Studying different ways to generate random numbers according to a distribution and the below algorithm describes the "box method". A search on Google led to the Box-Mueller method. Are they related? Also, what would be a simple implementation of this algorithm for $f(x)=\sin{(x)}$ on $[0,\pi]$? Is it correct that $y$ should be scaled to $[0,1]$?

We generate two random numbers $x$ and $y$. We scale $x$ so that it gives a random point in the restricted range we want to generate random numbers in. Now we scale $y$ so it matches the range from 0 to the maximum value of the function $f(x)$ we want to generate. Now we accept $x$ if $y < f(x)$ and reject $x$ otherwise.

Implementation example:

#include <math.h>

int main(){

double x = (double)rand();
double y = (double)rand();

double xs = fmod(x,pi);
double ys = fmod(y,1);

if(ys < sin(xs)) return sin(xs);


First of all $f(x)$ needs to be a density, so $\sin(x)$ doesn't do the job. Let's sample from standard normal distribution, i.e. $$f(x)=\frac{1}{\sqrt{2\pi}}e^{-x^2/2}$$ in the range $[-3,3]$, where most of the samples reside.

A note for your C code: You shouldn't return the number from main function. Either write to a file or print out for plotting (or directly plot if you have suitable libraries). Most random samplers give you uniform RVs in $[0,1]$, so let's assume we have such $X,Y$. You can achieve that in C by dividing the generated number with INT_MAX macro.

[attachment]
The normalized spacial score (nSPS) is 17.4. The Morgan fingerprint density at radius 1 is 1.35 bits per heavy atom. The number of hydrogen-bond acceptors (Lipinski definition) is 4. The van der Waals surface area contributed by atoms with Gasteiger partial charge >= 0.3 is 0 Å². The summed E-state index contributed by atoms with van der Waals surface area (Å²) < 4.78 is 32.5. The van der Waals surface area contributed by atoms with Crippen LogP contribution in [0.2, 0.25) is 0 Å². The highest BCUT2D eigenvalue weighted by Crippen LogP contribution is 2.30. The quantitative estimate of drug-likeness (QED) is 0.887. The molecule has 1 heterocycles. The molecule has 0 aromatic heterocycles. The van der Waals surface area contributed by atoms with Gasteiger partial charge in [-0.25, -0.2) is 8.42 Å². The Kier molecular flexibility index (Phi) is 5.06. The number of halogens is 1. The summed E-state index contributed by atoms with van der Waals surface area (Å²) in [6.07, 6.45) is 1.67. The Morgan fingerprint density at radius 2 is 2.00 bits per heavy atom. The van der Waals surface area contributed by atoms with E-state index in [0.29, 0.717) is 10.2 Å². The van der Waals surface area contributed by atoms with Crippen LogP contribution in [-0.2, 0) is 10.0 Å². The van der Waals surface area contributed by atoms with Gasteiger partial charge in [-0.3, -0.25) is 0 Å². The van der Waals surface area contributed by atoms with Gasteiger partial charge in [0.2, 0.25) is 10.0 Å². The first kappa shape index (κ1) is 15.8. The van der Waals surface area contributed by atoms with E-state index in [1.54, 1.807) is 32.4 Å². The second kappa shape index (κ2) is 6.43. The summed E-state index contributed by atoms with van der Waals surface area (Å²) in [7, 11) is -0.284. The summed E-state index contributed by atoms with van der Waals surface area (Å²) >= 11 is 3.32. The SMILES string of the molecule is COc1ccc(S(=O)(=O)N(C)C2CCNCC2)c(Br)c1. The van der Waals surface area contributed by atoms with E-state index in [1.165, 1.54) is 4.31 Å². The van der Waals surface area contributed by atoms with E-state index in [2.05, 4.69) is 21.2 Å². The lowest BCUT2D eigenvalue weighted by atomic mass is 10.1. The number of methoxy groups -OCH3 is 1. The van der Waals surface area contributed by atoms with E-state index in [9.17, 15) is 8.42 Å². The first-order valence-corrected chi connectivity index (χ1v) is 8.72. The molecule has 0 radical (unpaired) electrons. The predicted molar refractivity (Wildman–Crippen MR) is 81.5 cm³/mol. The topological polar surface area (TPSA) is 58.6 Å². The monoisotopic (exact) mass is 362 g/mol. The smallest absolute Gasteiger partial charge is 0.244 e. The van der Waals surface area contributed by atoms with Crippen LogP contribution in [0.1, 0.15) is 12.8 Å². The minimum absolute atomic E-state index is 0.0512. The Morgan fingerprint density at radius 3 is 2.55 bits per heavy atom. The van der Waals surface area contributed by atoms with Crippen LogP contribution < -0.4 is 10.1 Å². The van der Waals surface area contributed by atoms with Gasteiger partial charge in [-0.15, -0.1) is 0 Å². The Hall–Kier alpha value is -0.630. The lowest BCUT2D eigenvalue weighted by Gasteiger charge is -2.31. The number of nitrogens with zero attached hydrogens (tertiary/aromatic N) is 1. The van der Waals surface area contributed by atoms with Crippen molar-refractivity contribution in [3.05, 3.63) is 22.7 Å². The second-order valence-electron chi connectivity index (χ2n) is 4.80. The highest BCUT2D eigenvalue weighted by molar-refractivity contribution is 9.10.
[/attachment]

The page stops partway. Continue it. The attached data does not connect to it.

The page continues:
First we scale $X$ to our new range, i.e. $X\leftarrow6X-3$. Now, our $X$ is uniform in the range $[-3,3]$. Also, $\max f(x)=1/\sqrt{2\pi}$, and therefore let $Y\leftarrow \sqrt{2\pi}Y$. Then, we compare $Y$ and $f(X)$ and accept the scaled $X$ if $Y$ is smaller. Here is an example C code:

#include <stdio.h>
#include <math.h>
#include <stdlib.h>
#include <time.h>
#include <limits.h>

int main()

    int N = 100000;
    for(int i = 0; i < N; i++){
        double x = ((double) rand()) / INT_MAX;
        double y = ((double) rand()) / INT_MAX;

        x = 6 * x - 3;
        y = y / sqrt(2*M_PI);

        if( y < 1/sqrt(2*M_PI) * exp(-x*x/2) )
            printf("%f\n", x);

    return 0;

If you redirect the standard output to a file, via > opearator while running, you'll see a histogram as follows:

Normal RV Histogram

Now, why does it work?

By sampling $X$ within $[a,b]$ (i.e. the interested range) and $Y$ within $[0,f_{max}]$, you create a box in the x-y plane, and sample random points on it as follows, just like you're throwing darts to a rectangular window:

Dart Box

Then, you accept the points which are under the curve, i.e. $y<f(x)$, which actually makes up the histogram for you, i.e. the higher $f(x)$ in the region, the higher the probability of acceptance.


Your Answer

By clicking “Post Your Answer”, you agree to our terms of service, privacy policy and cookie policy

Not the answer you're looking for? Browse other questions tagged or ask your own question.